Viral Chemokines And Chemokine HbLtHIURS

Herpesviruses, -poxviruses, and lentiviruses all encode chemokine and chemokine recep-


r-like molecules (347). Some of these molecules are structural homologs of chemokines and chemokine receptors, whereas others are |structurally unrelated but bind to either che-Imokine or receptor and alter the function of these molecules. The selective advantage of expressing these chemokine or chemokine re-|ceptors is not yet clear. However, given that fjchemokines play a crucial role in organizing host immune response, it is not surprising that viruses have developed different strate-|gies to interfere with the process.

Chemokine homologs are mostly encoded rhy herpesvirus and include three CC-type chemokines, vMIP-I, vMIP-II, and vMIP-III. yMIP-I is encoded by HHV-8 and binds and ¡induces calcium signals in T-cells through •CCR8. This same receptor also shows high affinity for vMIP-II. However, vMIP-I seems to as an agonist for the receptor and vMIP-II behaves as an antagonist (348). vMIP-II is a proad-spectrum chemokine receptor antago-1 vMIP-III acts as a potent CCR4 agonist attracts mainly Th2 T-cells. r Molluscum contagiosum virus (MCV) is a human poxvirus that encodes a chemokine ho-named vMCC-I (gene product of (349,350).This protein is related to ¡DC chemokines but the mature protein lacks Jive amino acids in the N-terminus that are priticalfor receptor activation. Thus, this molecule binds to several receptors such as CCR1, CCR2, CCR5, CCR8, CXCR1, and CXCR2 but not able to induce signaling, acting instead an antagonist for these receptors. In addition to chemokines, viruses also ex-chemokine receptors. All of them bind multiple chemokine ligands but differ in their Specificity as well as in the signal transduction pathways they engage. One interesting example is the HHS-8-encoded chemokine receptor ORF 74. The HHS-8 virus has been implicated in the development of Kaposi's sarcoma (KS). ORF 74 encodes a constitutively active chemokine receptor that binds several host CC and CXC chemokines. It has been shown that this receptor has angionenic, proinflammatory, and oncogenic activities. When expressed as a transgene in hematopoietic cells, it induces lesions that are histologically similar to those of KS (351). This suggests that ORF 74 may play a role in the pathogenesis of KS in humans.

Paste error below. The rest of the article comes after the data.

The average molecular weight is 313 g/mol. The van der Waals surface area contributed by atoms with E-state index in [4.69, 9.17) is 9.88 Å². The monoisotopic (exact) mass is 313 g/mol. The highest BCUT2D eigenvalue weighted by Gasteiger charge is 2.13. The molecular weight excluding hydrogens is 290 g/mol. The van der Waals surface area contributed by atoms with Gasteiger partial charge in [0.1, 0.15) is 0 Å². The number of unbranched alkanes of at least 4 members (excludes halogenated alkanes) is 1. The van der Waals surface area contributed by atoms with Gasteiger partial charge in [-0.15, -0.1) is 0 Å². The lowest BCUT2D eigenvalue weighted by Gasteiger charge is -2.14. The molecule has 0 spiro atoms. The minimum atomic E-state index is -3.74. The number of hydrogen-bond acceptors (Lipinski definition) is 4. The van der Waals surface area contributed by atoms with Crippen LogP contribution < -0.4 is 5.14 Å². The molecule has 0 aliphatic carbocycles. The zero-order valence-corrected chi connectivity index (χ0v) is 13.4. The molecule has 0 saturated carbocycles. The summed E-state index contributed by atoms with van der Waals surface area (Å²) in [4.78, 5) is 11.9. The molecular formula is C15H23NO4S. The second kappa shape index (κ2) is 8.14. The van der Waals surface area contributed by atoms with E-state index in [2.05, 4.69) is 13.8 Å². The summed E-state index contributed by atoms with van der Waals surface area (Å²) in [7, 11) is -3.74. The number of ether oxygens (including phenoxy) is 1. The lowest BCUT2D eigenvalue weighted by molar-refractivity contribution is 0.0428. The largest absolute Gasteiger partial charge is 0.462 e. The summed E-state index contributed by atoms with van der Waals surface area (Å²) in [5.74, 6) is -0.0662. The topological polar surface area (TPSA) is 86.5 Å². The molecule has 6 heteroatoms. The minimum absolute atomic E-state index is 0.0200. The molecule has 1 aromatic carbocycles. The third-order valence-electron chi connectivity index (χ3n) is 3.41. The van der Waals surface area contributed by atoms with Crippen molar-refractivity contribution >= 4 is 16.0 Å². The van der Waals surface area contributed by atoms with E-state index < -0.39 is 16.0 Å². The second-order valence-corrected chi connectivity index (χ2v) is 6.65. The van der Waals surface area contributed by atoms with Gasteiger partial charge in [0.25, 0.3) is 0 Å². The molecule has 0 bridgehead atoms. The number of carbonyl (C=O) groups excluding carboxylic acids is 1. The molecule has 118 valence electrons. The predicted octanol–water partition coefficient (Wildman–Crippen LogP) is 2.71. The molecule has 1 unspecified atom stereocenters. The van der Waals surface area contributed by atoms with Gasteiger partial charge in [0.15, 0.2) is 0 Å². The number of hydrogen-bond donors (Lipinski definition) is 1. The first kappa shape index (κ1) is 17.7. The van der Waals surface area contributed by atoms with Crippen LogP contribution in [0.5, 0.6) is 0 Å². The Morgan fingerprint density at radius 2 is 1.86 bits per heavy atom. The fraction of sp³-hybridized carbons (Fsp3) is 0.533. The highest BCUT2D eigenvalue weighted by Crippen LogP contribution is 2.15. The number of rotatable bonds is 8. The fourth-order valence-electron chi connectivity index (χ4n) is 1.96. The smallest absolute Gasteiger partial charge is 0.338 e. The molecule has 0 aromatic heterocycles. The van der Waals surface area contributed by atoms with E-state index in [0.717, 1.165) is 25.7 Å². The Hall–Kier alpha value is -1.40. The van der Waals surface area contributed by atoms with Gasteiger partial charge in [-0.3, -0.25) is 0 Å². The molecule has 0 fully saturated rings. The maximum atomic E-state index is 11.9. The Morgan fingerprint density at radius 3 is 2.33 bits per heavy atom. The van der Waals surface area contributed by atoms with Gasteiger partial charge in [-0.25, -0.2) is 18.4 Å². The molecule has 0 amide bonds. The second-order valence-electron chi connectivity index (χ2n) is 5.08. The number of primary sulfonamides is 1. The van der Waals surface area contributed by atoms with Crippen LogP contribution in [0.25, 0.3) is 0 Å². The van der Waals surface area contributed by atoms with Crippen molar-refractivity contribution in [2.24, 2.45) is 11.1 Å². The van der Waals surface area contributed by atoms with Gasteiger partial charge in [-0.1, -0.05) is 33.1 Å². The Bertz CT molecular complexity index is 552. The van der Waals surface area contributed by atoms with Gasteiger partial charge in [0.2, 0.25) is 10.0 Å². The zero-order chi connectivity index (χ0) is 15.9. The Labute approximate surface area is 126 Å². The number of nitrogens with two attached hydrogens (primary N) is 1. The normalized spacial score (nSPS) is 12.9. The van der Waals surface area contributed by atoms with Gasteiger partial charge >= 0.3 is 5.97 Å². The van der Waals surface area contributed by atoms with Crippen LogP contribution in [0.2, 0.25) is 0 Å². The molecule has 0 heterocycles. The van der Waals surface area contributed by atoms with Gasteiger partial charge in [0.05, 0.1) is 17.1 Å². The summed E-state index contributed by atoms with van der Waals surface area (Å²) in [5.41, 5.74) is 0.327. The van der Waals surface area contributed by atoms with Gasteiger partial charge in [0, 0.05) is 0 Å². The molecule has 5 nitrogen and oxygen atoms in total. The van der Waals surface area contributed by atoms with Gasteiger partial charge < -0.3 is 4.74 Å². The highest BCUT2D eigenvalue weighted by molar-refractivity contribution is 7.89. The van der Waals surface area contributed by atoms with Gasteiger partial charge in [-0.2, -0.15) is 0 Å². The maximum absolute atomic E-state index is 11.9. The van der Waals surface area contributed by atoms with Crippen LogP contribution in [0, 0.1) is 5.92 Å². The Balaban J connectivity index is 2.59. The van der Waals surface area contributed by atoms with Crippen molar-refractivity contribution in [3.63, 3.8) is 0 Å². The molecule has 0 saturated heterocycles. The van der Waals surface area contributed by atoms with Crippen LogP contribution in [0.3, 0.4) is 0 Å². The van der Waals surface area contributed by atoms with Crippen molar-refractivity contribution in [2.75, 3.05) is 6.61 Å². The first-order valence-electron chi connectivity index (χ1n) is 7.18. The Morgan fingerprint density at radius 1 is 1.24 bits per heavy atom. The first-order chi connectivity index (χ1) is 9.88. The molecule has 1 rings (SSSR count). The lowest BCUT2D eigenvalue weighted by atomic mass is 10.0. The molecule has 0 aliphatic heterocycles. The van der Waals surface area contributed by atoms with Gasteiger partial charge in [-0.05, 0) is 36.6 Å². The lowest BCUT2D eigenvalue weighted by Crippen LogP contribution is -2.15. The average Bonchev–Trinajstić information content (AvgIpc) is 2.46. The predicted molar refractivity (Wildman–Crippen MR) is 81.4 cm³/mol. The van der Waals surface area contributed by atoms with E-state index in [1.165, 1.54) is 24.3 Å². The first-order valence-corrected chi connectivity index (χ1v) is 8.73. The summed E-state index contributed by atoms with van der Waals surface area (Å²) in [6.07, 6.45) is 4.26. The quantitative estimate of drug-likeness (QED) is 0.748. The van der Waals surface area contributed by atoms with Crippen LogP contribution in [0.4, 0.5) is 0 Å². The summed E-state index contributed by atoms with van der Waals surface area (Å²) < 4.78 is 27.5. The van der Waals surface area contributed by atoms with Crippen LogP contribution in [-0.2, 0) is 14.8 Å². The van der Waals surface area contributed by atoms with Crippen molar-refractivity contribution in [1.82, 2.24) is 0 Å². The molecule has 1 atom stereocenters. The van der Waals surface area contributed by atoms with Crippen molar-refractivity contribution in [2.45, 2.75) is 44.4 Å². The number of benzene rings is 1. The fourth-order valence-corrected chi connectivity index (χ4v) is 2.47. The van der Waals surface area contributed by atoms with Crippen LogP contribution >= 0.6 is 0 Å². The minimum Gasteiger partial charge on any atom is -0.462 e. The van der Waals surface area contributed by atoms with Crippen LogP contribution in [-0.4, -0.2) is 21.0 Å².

The chemokine binding protein vCCI (produced by pox viruses) is a broad-spectrum CC chemokine scavenger and completely inhibits their function (350,352). Its strong inhibitory properties are attributed in part to the high of vCCI for CC chemokines, having a subnanomolar dissociation constant for all CC chemokines. The affinity of CC chemokines is greater for vCCI than for the native CC chemokine receptors. In a mouse model of allergic lung inflammation, vCCI has been shown to improve pulmonary function and to reduce inflammation (353). vCCI reduced significantly the number of total leukocytes and eosinophils in bronchoalveolar lavage fluid and lung parenchyma. At the same time, a clear reduction in airway hyperreactivity was observed. These results not only show that intrapulmonary inhibition of chemokines by vCCI is a highly effective inhibitor of airway inflammation and hyperreactivity in a mouse model but also suggest a potential use of this agent for the treatment of asthma.

The above examples represent just a small group of all viral chemokine, chemokine recep-

Table 4.10 Cytokine Families and Some Examples (l)c



Potential Disease Target

IL-I family

Hematopoietic factors

TNF family


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